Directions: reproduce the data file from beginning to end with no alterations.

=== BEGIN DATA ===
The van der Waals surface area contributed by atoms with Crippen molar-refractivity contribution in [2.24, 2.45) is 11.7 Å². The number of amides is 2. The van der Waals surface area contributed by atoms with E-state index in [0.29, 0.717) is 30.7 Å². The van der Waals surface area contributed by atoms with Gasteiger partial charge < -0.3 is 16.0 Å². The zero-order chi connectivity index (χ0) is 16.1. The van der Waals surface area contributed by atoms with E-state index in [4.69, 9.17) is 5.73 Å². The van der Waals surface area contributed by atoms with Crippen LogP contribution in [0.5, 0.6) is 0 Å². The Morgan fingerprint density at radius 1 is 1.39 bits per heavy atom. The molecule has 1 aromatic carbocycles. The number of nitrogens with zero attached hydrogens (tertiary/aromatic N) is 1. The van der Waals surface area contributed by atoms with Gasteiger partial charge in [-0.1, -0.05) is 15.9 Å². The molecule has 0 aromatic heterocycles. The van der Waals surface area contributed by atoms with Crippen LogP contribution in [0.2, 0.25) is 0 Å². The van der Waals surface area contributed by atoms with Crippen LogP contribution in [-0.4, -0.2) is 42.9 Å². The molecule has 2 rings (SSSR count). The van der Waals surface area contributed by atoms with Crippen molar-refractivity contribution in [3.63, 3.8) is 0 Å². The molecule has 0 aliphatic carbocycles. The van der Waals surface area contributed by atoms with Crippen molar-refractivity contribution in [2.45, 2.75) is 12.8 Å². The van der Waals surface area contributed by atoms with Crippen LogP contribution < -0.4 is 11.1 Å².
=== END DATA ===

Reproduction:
The van der Waals surface area contributed by atoms with Crippen molar-refractivity contribution in [2.24, 2.45) is 11.7 Å². The number of amides is 2. The van der Waals surface area contributed by atoms with E-state index in [0.29, 0.717) is 30.7 Å². The van der Waals surface area contributed by atoms with Gasteiger partial charge < -0.3 is 16.0 Å². The zero-order chi connectivity index (χ0) is 16.1. The van der Waals surface area contributed by atoms with E-state index in [4.69, 9.17) is 5.73 Å². The van der Waals surface area contributed by atoms with Crippen LogP contribution in [0.5, 0.6) is 0 Å². The Morgan fingerprint density at radius 1 is 1.39 bits per heavy atom. The molecule has 1 aromatic carbocycles. The number of nitrogens with zero attached hydrogens (tertiary/aromatic N) is 1. The van der Waals surface area contributed by atoms with Gasteiger partial charge in [-0.1, -0.05) is 15.9 Å². The molecule has 0 aromatic heterocycles. The van der Waals surface area contributed by atoms with Crippen LogP contribution in [0.2, 0.25) is 0 Å². The van der Waals surface area contributed by atoms with Crippen LogP contribution in [-0.4, -0.2) is 42.9 Å². The molecule has 2 rings (SSSR count). The van der Waals surface area contributed by atoms with Crippen molar-refractivity contribution in [3.63, 3.8) is 0 Å². The molecule has 0 aliphatic carbocycles. The van der Waals surface area contributed by atoms with Crippen molar-refractivity contribution in [2.45, 2.75) is 12.8 Å². The van der Waals surface area contributed by atoms with Crippen LogP contribution < -0.4 is 11.1 Å².